News / Asia

A Step Towards Justice for One Kashmiri Family

A Step Towards Justice for One Kashmiri Familyi
X
September 20, 2013 7:44 PM
In what is being called an unprecedented decision, a court in Indian-controlled Kashmir recently held police responsible for the killing of a 12-year old boy in a 2010 attack. VOA correspondent Aru Pande talks to the boy's family who says the ruling gives hope for achieving justice and basic human rights in the disputed region.
Aru Pande
Three years ago, Wamiq Farooq went out to play cricket and never came home.
Al that is left for his parents and older brother, Danish, are school photos, certificates and trophies symbolizing the unfulfilled dreams of a future the 12-year old Kashmiri never had.
“He was really brilliant, seriously. I can’t explain how brilliant he was, how good of a student he was, seriously. I was really proud of him,” Danish Farooq says as his eyes well up with tears.
A Life Cut Short
Farooq says his younger brother was playing with his friends near a stadium in Indian-Kashmir’s main town of Srinagar on January 30, 2010, when police officers drove by and threw a teargas shell. It struck the back of Wamiq’s head and killed him.  Witnesses say the attack was unprovoked, and that the boy was not taking part in stone throwing or any other unrest. 
In August, a local judge issued arrest warrants for the two officers for culpable homicide, saying police acted recklessly. In the ruling, the judge said tear gas shells are “not a weapon of offense but only intended to disarm miscreants.” Chief Judicial Magistrate Rajeev Gupta also warned police personnel to use only as much force as necessary to disperse an unruly mob.
Mirwaiz Umar Farooq, chair of the separatist umbrella organization Hurriyat Conference, says the ruling in Wamiq Farooq’s death sets an important precedent that such cases must be investigated and brought to justice.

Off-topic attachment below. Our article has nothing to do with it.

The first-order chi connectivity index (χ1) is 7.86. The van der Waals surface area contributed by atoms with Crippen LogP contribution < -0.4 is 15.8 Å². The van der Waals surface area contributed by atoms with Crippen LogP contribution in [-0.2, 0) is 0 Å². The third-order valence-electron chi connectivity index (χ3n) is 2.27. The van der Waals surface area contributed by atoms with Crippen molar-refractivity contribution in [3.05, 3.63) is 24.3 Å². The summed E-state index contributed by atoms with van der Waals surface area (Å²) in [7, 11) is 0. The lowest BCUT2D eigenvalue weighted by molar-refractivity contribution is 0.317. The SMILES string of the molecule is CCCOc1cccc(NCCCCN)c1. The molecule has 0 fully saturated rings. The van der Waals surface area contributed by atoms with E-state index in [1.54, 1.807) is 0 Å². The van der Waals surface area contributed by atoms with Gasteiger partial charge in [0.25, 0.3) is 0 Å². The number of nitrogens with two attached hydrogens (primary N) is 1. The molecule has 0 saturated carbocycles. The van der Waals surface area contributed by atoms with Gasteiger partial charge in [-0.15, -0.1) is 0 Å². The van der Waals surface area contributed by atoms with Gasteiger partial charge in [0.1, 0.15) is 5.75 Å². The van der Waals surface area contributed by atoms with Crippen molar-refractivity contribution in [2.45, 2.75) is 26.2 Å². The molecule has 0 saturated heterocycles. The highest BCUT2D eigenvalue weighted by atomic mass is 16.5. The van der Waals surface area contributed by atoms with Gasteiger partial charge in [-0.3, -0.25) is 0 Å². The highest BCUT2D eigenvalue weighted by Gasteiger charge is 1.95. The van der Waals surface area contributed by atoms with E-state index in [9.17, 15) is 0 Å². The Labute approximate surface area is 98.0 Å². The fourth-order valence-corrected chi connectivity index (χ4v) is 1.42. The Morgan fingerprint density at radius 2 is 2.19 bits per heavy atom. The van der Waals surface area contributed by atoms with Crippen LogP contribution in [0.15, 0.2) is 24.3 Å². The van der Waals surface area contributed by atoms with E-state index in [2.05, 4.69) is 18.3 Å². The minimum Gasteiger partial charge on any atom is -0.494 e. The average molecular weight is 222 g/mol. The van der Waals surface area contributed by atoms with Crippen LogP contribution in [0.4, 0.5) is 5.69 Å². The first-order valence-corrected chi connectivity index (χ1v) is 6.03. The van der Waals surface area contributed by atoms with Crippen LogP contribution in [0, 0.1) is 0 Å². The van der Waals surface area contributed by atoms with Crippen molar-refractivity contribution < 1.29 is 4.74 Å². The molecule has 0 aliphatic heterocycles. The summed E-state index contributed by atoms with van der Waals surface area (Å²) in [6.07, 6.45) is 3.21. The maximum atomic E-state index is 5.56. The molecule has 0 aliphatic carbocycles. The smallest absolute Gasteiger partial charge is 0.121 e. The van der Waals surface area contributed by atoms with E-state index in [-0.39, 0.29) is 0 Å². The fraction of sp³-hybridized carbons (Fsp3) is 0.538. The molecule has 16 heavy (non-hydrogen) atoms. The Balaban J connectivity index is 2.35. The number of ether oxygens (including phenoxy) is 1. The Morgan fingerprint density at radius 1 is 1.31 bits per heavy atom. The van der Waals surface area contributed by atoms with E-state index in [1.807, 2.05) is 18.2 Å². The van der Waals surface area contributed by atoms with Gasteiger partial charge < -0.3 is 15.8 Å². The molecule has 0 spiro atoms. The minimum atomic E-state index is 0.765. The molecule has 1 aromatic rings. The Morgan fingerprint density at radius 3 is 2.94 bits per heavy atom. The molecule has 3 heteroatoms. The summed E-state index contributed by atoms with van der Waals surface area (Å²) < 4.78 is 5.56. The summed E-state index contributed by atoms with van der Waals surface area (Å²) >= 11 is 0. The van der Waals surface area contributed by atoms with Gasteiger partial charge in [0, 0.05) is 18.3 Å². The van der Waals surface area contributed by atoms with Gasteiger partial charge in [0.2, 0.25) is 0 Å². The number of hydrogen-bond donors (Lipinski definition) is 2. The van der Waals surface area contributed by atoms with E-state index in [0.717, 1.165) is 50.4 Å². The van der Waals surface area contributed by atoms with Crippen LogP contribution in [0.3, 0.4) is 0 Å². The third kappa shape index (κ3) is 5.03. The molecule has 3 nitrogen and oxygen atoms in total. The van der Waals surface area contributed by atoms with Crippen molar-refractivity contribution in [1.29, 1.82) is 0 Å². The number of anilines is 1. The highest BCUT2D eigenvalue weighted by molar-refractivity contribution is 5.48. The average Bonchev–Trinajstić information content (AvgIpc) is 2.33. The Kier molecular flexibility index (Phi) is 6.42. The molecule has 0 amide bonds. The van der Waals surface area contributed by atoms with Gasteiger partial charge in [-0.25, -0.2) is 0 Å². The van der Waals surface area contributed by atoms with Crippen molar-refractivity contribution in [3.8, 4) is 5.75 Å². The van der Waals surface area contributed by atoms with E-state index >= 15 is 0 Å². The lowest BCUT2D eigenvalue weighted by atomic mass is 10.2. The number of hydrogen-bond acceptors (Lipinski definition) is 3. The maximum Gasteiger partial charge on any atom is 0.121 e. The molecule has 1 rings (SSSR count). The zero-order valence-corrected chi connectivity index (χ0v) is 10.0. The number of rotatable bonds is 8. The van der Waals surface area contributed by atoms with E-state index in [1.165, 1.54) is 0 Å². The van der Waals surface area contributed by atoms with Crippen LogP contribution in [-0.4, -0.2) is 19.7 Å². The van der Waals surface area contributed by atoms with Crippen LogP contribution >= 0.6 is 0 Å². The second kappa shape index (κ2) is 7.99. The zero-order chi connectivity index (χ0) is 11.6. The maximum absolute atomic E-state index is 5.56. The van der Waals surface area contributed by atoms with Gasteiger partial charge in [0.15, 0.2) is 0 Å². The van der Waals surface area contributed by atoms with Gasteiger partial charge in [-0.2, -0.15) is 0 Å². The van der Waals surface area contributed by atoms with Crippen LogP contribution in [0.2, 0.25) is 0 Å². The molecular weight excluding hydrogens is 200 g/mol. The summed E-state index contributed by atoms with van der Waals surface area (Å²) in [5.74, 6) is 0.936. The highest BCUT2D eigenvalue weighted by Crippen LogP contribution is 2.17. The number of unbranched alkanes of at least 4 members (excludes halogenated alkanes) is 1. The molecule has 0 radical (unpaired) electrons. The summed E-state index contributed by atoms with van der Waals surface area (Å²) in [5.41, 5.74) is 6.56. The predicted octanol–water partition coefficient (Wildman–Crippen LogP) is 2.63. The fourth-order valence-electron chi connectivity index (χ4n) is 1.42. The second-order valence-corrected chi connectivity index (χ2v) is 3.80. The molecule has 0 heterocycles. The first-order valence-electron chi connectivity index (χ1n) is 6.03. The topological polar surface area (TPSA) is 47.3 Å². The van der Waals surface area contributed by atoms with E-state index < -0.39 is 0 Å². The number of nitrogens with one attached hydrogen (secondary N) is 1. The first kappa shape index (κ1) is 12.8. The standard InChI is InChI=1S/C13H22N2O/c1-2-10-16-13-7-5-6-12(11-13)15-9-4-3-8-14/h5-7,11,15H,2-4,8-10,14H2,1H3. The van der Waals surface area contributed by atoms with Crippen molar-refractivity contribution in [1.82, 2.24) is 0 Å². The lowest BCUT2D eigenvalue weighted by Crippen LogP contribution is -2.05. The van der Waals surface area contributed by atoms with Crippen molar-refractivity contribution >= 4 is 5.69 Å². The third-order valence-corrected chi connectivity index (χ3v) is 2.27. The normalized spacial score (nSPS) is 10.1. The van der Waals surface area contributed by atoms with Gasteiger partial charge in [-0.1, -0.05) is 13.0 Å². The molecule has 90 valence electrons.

“A commission of inquiry has to be sought into for all those killings, all those fake encounters, all the police brutality that has happened over these years,” he told VOA just minutes after learning of the court ruling.  “And I must add to it that even the Hurriyat Conference is not averse to looking into issues where armed people or militants may have committed violations of human rights.

Human Rights

International human rights organizations have long accused Indian security forces of using excessive force, including firing live ammunition, during pro-independence protests in the disputed Himalayan region.
Kashmir is divided between India and Pakistan and claimed in full by both.
More than 60,000 people have been killed in an armed insurgency that began in the late 1980’s, with separatists fighting for self-determination.
Wamiq Farooq’s death in early 2010 was the beginning of a year of deadly clashes between security forces and stone-throwing protesters. At least 100 people were killed, mostly demonstrators who were shot by police.
Kashmir Inspector General of Police Abdul Ghani Mir says the unrest of 2010 was a turning point for his force.
“The J&K (Jammu and Kashmir) has learned its lessons. In the last three years, 2011, 2012 and 2013, there have been protests, there has been stone pelting, the incidents’ triggers have been there, these things have been there, but we have not seen that any killings have taken place during the protests because we have evolved our responses,” Mir said.
Radha Kumar was one of three government-appointed mediators sent to Kashmir following the violence of 2010.  The political scientist acknowledges security reforms and fewer human rights violations in recent years, but says the government has not done enough to address people’s grievances, including addressing alleged human rights abuses committed by security forces.
“Kashmiris showed a huge will in trying to put the events of 2010 behind them and move forward on tourism, economy and other issues.  But when you say ‘behind them,’ it doesn’t mean that you are giving up on justice, ” Kumar said.
As for Firdousa Farooq, she never gave up on justice for her son Wamiq.
 “This is not just a win for me, but for the entire Kashmir.  This is a win for all those who have experienced injustice and for those yet to come. Who knows how long this will go on,” she said.
Her legal battle over, this mother returns to her now quiet Srinagar home, still longing to hear the footsteps of a little boy whose life was cut short.